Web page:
Persuasion is identifying the other person’s interests and serving those interests.
It’s eleven-thirty at night. Your eight-year-old is bouncing on the couch. This is the sixth time you’ve asked him to go to bed.
“That’s it. Young man, if you’re not in bed in one minute, I’m taking away your vegetables!”
Whoa. You laughed out loud at this.
Taking away his vegetables won’t work. He doesn’t like vegetables. (He gets a double-bonus: he doesn’t have to go to bed and he doesn’t have to eat his vegetables.) You’ve mis-identified his interests.
What are his interests? What does he value?
Probably electronics. Probably his Xbox.
You rethink. You revise.
“That’s it. Young man, if you’re not in bed in one minute, I’m taking away your Xbox.”
He bounces off the couch. He bounces into his bedroom. He bounces into his bed. He pretends to snore. You’ve persuaded him to go to bed.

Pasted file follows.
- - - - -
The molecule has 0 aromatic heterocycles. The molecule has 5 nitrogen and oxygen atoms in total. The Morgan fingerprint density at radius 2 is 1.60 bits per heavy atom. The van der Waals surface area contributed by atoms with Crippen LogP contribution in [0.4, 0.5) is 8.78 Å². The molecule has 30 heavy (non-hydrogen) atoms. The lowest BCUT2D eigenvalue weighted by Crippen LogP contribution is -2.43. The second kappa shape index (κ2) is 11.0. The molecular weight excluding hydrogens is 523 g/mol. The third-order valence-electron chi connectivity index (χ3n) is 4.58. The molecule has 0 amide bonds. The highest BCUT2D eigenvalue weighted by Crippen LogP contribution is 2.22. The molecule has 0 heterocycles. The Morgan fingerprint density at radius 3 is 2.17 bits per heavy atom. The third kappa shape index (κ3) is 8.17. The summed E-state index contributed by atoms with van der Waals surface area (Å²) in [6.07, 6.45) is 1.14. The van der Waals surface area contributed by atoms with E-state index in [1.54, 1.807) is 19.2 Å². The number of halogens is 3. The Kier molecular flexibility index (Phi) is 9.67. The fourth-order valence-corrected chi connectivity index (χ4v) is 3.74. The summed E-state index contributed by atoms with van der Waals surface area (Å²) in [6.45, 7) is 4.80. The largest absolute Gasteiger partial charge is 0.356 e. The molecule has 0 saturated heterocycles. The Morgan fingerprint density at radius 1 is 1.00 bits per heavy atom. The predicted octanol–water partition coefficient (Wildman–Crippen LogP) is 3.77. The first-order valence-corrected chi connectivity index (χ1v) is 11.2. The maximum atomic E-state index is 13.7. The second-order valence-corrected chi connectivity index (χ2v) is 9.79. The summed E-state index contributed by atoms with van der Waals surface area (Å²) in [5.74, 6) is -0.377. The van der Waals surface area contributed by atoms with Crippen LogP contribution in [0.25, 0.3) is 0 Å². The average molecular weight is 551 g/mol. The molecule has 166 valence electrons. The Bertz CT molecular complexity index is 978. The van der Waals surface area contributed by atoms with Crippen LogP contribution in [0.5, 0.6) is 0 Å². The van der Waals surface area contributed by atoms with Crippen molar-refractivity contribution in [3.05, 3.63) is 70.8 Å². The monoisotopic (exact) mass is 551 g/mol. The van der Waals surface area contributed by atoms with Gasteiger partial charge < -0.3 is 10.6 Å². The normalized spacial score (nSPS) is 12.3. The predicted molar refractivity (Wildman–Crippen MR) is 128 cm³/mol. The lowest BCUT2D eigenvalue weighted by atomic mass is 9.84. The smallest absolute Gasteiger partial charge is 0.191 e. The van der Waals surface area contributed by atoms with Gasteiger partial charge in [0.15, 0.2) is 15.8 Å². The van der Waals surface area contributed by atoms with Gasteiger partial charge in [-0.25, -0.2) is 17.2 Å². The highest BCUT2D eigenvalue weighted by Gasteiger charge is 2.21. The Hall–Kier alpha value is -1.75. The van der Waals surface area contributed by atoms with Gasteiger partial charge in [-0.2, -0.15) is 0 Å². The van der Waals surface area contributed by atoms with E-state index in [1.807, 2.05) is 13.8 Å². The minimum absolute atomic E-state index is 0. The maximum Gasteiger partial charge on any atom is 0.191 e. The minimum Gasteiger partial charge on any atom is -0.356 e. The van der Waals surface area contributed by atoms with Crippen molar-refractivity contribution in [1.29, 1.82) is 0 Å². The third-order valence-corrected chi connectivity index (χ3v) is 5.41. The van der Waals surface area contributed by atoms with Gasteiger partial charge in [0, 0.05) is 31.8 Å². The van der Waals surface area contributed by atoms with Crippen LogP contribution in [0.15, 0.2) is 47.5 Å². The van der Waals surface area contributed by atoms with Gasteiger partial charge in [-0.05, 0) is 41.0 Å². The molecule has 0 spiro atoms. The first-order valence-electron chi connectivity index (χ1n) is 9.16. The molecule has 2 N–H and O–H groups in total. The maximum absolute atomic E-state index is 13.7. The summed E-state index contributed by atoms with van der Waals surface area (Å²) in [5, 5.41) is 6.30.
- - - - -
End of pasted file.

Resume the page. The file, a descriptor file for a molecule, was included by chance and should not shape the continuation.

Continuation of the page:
How might this work in business?
The CEO values money: “The new system can save you thousands of dollars a month.”
The director values time: “You’ll get your product to market faster with this new system.”
The new guy wants to make a good impression: “If we can pull this off, we’ll give you full credit.”
Integrity and honesty are critical. Never make promises you can’t keep. But you can tailor your approach to the other person’s interests. You’ll be more successful that way.
Next week, we’ll talk about how to identify the other person’s interests.
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